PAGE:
4. Science is pervasive and omnipresent. As we commenced the design of the science spaces, we investigated the role of science in learning in the twenty-first century, and in our community. Science is so prevalent in so many aspects of our life, from developing the food we eat, interacting with the environment we live in, the fundamentals of life that keep us going and the buildings we inhabit. We wanted to bring these physical examples of science in our everyday lives, into the building, to excite the learners within. Additionally, science is not discrete –elements are interconnected and flow across separate disciplines.   Keeping maximum areas of glass between all rooms allows the physical examples of science to be in display for all users and passers-by – science is not completed by one researcher in a dark hidden lab. The use of glass-shelved display walls between labs shows a physical example of the different equipment used for science and the impacts science has on the works around us.
  5. Services take up a lot of room – estimate the space required, then double it. And finally, a practical lesson, especially when working within the constraints of an existing building. Servicing for science labs takes up much more space than you realise. Gas lines, fire services, potable and non-potable water, data, power, communications, fire suppression devices, shut-off valves, emergency stops – science rooms need a lot of stuff. And a lot of those services have a required distance from all the other services. Be prepared that the cupboards you provide for storage while invariably be filled with various pipes, cables and conduits, and your walls will quickly fill up with numerous switches and dials. A thorough documentation process for all items, and understanding their particular spatial requirements is critical to ensuring everything is accommodated, while still allowing for all the Bunsen burners, beakers and pipettes that need to find a home (which will also be about double the quantity you think).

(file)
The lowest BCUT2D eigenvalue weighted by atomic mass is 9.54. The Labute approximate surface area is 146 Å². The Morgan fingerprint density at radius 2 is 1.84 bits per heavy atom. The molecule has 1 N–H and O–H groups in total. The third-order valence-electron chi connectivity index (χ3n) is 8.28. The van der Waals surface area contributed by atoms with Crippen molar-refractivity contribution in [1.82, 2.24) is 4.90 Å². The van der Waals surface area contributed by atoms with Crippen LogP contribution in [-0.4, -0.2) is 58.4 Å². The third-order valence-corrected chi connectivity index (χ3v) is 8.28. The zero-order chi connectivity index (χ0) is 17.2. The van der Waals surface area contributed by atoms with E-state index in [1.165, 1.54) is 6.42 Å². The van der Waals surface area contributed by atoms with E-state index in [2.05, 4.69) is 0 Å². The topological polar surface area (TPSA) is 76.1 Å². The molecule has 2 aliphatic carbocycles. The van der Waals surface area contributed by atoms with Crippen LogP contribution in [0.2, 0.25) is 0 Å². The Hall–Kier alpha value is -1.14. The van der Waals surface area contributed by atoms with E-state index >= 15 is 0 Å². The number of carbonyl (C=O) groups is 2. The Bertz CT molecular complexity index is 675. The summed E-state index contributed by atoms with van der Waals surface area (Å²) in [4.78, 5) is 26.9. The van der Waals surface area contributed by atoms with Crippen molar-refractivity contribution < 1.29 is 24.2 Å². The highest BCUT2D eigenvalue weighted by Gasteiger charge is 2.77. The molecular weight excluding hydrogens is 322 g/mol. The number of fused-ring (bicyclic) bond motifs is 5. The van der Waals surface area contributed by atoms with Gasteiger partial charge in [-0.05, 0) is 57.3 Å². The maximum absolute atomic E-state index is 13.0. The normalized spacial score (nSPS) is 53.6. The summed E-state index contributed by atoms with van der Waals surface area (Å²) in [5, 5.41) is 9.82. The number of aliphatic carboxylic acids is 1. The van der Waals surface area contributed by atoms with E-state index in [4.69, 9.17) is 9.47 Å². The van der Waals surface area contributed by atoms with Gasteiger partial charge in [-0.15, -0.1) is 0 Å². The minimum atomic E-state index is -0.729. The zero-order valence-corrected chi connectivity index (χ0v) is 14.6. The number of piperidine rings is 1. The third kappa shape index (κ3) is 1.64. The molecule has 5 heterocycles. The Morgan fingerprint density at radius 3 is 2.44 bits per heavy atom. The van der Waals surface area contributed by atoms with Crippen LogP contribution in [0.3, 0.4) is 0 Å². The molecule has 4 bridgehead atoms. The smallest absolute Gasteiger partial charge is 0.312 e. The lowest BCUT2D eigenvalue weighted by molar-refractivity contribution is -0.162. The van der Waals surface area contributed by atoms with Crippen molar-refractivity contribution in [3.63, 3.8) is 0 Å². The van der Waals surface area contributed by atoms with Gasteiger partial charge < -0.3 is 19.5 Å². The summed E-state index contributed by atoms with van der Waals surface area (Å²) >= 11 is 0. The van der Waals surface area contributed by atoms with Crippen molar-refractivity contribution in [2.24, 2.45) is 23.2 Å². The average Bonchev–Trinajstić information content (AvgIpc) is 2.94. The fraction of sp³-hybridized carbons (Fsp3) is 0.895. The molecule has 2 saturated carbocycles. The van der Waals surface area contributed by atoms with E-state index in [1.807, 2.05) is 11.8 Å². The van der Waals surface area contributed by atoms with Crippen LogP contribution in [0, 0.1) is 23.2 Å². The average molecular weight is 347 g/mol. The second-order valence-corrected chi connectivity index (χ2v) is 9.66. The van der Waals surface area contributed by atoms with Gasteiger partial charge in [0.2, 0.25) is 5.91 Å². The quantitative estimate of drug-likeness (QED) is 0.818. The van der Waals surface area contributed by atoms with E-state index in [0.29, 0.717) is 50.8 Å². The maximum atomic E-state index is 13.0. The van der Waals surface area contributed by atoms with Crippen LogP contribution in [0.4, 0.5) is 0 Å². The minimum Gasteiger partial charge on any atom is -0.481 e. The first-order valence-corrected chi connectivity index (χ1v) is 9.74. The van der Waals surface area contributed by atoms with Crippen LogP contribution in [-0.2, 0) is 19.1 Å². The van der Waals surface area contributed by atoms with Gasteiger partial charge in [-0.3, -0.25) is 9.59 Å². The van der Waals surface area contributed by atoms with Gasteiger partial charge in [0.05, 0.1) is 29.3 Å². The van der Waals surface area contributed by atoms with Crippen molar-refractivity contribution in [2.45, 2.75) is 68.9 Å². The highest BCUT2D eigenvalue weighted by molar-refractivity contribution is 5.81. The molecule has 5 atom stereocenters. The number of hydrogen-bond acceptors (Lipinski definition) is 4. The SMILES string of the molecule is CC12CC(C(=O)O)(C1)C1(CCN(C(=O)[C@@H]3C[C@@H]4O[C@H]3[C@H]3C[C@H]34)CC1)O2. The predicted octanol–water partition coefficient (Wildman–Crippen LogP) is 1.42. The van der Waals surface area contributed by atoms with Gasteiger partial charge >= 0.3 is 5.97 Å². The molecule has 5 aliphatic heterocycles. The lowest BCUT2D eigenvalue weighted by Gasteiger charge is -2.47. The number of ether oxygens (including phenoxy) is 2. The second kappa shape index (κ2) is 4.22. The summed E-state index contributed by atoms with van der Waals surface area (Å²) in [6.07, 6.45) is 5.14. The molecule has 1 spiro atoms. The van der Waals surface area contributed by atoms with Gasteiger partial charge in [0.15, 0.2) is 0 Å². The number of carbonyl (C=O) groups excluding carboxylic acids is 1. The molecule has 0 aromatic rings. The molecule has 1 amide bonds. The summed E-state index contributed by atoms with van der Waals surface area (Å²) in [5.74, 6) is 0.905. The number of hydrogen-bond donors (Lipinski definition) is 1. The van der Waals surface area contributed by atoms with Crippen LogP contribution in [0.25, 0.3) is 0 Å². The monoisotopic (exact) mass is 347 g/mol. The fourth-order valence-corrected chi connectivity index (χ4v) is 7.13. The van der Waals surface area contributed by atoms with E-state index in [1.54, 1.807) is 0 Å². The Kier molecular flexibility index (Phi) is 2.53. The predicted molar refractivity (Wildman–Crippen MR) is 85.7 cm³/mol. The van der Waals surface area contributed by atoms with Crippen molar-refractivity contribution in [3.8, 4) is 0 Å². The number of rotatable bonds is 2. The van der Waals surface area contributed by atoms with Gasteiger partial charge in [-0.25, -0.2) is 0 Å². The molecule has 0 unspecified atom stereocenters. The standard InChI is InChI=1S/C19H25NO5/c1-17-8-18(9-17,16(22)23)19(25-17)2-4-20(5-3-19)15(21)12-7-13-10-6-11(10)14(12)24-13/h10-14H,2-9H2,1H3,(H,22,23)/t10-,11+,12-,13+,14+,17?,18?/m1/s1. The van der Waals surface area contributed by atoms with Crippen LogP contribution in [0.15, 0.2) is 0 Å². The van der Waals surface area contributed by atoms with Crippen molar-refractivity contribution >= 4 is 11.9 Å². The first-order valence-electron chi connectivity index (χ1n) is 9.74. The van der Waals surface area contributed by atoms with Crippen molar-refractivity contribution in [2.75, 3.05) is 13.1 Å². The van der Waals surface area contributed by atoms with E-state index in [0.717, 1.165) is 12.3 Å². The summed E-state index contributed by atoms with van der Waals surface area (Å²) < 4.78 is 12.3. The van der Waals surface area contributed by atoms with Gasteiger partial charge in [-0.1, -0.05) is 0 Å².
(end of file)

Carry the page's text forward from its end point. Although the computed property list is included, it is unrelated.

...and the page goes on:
At the end of the process, the school has an exciting, innovative science learning area that enables them to teach and learn science in a new way. To find out more about this building check out EIW Architect’s website.

Originally published at All photos and rendered images (c) EIW Architects.